Section 700(c)’s implementing regulation, California Code of Regulations § 2303.15(q), provides that when a licensed insurer is sold as a corporate shell, or when a sale of the insurer or other circumstance results in a significant change in the insurer’s operations so that all or a majority of the documents previously submitted to the CDI by the insurer concerning its operations are no longer valid, the insurer must, within 60 days, submit to the CDI all documents the CDI deems necessary to determine compliance with § 700(c). Pursuant to California Code of Regulations § 2303.22, those documents include all supporting documents required for an initial license application.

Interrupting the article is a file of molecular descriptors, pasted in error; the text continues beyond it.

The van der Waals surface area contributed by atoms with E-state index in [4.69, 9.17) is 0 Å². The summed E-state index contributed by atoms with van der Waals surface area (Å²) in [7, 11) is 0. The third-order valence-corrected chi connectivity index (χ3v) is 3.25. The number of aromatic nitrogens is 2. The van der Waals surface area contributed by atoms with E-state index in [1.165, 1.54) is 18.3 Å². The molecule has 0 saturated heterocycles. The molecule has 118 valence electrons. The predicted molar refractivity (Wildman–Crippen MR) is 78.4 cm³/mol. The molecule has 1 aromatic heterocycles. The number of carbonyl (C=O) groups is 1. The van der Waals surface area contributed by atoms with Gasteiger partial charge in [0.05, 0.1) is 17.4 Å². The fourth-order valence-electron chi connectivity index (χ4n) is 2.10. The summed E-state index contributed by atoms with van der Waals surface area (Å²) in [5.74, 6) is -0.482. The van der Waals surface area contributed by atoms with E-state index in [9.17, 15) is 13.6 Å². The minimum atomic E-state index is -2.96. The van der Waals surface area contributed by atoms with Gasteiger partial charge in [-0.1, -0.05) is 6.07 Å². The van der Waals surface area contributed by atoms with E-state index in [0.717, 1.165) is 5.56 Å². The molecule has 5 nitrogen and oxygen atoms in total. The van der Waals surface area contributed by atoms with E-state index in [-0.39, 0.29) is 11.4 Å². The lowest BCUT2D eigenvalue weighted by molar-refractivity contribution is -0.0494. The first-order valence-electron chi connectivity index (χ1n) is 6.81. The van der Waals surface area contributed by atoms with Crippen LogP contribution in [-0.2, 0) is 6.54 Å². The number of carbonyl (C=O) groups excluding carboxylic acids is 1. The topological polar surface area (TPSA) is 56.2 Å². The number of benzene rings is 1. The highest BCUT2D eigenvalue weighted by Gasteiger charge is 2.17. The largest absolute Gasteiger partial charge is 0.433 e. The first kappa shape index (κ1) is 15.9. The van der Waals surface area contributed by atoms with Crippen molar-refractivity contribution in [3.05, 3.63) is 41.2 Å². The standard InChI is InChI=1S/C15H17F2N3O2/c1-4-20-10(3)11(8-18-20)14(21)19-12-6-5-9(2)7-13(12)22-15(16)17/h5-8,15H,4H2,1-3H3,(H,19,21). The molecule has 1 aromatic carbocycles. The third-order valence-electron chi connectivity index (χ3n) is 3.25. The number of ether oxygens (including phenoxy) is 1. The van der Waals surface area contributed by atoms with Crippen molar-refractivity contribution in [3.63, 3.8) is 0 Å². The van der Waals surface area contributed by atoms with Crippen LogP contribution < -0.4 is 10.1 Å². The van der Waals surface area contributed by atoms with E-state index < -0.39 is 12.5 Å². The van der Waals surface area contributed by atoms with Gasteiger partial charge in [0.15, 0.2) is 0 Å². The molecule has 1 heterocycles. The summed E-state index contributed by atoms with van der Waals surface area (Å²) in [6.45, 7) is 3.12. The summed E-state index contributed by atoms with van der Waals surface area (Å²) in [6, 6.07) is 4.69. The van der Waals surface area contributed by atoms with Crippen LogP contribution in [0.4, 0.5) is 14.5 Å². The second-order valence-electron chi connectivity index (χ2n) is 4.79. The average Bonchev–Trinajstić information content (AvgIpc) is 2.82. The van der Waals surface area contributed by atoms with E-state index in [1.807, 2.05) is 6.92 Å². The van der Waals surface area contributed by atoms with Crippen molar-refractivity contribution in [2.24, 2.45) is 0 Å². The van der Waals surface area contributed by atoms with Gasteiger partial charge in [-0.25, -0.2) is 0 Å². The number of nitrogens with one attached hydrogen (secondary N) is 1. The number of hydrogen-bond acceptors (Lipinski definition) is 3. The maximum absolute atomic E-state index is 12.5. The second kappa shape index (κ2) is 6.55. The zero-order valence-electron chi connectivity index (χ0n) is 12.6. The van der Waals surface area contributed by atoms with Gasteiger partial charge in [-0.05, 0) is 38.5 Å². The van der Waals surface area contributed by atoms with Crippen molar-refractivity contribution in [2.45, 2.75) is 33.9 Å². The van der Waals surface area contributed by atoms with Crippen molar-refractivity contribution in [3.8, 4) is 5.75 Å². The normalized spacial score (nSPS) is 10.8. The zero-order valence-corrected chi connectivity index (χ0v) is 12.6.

The NAIC’s Uniform Certificate of Authority Application’s State chart entitled “Change in Control of Foreign (Non-Domestic) Insurers” provides guidance with respect to the requirements of § 700(c) by providing, in relevant part, that with respect to the change of control of a California licensed foreign insurer:
Foreign insurers are required to submit new Biographical Affidavits and fingerprint cards and may also be required to file Form 700(c).
For this reason, one seeking to transact an insurance business in California by purchasing a California licensed shell insurer should be aware that they will likely be required to file for CDI approval what is essentially a California license application for the insurer to maintain its California license and to continue to transact insurance in California.
The Section 1011(c) Transfer of Business Filing Requirement